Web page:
2018-09-13 / Opinions

Why can’t the month of October have six weeks?

By LORAN SMITH
columnist

There is nothing redeeming about September and we’ve got three weeks to go. If you are into football as most of the world seems to be, then September may be a favorite month. While I like football very much, I’d like to shorten September to two weeks and make October a six week month, provided that we could have six weeks of October weather.

In most years, you notice that there is a slight improvement of the weather after Labor Day, but not so much so last year and this year either, thus far. The beginning of this month I awakened early on Labor Day morning. It was very pleasant and comfortable. I even took a windbreaker to the office where it is cool before daybreak. Buildings get hot when people fill it up.

Much of Labor Day was spent in schizophrenia. My split personality was down when I thought about the dog days of summer hanging around. It was on a high when I thought about October’s balm. October is my favorite month of the year and I could pay exalted tribute to this classic spot on the calendar every day.

September is not so bad if your team is winning. Then there is the Harvest Moon which sometimes falls in September. This year it is Monday September 24, and I can’t wait to hear, “Harvest Moon, Way up in the Sky.” What a song! Such romantic lyrics! But, I still want to get away from September with the greatest of alacrity. And, bring on October with the greatest of alacrity.

I want to give September the back of my hand, October a champagne toast. October warms the heart, speaks to the soul. I can’t wait for what October brings:

Fire in fireplaces with wood stacked neatly on a side porch.

Harvest displays on porches and at store fronts all across the landscape – from Coolidge to Green Bay.

Cookouts as dusk accentuates the calm that the end of the day brings to our neighborhoods.

Hay bales in the fields which make you think of peace on earth and goodwill to men.

The doe and her fawns that bed down in our liriope. I can remember when I believed that if I were ever to see a deer, I would have to journey to Lapland.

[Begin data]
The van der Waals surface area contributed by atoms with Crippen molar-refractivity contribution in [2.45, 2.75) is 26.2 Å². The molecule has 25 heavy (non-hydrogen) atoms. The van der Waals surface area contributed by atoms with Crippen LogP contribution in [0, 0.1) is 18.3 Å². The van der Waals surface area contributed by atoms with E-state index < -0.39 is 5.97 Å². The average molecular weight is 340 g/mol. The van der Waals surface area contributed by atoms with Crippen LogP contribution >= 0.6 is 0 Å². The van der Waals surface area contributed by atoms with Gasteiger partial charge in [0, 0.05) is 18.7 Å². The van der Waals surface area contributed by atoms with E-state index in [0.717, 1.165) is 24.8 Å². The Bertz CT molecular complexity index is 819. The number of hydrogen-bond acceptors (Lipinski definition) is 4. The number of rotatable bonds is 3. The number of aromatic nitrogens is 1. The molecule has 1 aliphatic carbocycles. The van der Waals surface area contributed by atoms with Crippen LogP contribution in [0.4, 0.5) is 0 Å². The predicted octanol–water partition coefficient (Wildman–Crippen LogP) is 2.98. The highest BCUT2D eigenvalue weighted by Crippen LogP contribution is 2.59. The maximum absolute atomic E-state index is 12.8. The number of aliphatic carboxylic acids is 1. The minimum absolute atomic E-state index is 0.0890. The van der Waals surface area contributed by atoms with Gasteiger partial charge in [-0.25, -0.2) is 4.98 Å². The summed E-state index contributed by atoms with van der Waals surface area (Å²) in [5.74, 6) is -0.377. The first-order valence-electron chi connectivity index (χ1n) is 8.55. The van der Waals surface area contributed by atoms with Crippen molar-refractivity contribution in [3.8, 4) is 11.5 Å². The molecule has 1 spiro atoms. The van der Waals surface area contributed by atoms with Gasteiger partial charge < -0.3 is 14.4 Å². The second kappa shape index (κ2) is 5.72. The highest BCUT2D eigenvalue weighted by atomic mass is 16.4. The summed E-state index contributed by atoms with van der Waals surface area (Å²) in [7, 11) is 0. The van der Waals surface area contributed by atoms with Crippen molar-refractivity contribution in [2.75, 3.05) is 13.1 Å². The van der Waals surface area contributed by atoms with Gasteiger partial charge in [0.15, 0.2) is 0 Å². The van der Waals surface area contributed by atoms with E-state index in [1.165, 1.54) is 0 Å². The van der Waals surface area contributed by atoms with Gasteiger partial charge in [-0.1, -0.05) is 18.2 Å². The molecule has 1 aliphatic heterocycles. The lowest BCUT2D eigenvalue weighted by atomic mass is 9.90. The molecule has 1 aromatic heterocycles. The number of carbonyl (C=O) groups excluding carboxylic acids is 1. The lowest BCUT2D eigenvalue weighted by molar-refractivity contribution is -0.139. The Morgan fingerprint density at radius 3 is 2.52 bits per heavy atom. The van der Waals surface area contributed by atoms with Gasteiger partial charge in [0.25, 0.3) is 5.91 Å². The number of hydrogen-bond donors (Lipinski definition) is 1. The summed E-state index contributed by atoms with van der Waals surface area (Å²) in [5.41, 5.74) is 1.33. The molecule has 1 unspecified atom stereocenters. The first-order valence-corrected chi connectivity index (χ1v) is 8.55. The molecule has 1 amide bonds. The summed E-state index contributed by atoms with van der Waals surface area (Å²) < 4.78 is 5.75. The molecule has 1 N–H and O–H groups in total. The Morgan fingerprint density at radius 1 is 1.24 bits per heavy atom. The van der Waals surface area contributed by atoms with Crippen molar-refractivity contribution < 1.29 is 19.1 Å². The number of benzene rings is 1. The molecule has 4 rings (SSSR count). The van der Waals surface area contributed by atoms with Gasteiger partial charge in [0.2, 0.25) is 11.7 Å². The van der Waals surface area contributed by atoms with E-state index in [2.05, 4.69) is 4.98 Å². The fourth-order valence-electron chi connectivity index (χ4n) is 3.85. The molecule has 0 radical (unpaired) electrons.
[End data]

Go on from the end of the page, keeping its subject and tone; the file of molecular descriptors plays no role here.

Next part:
The eight-point buck that casually walks across the street from the Fitzgeralds’ as if he owns our neighborhood.

The fox at the end of the street which runs pell mell from the Roberts across the street to the Nolands’, which is worrisome. I don’t want a rabid varmint in my neighborhood. Such things happen, you know.

The return of the trout to the lively Chattahoochee at Helen, one of Georgia’s garden spots – not the tattoo parlors but the river. I can’t wait to return to the Nora Mills Dam where the browns and the rainbows are biting, the mallards are swimming, and the Canadas’ honking overhead. Friday night lights which are bearable. Teenagers playing a game which enraptures an entire nation. Little kids playing their own games on an embankment, parents working the concession stands – but not all since a goodly number are out in the stands second guessing the coaches and others hurling epithets at the officials. You have to accept that as part of Americana as much as the deer in the liriope and the trout fighting with you on the Chattahoochee.

Apples in North Georgia – not what they once were, but thankfully still with us. And also Apple knocker, the bootleg liqueur which, managed right, is as good as a shot of Grand Marnier. Those who can make it, according to my mountain sources, are dying out – not likely to be replaced by the “next” generation.

The turning of the autumn leaves which still leaves one breathless. Mother Nature at her best, leaves us thankful and awed.

September, you need to get with the program.

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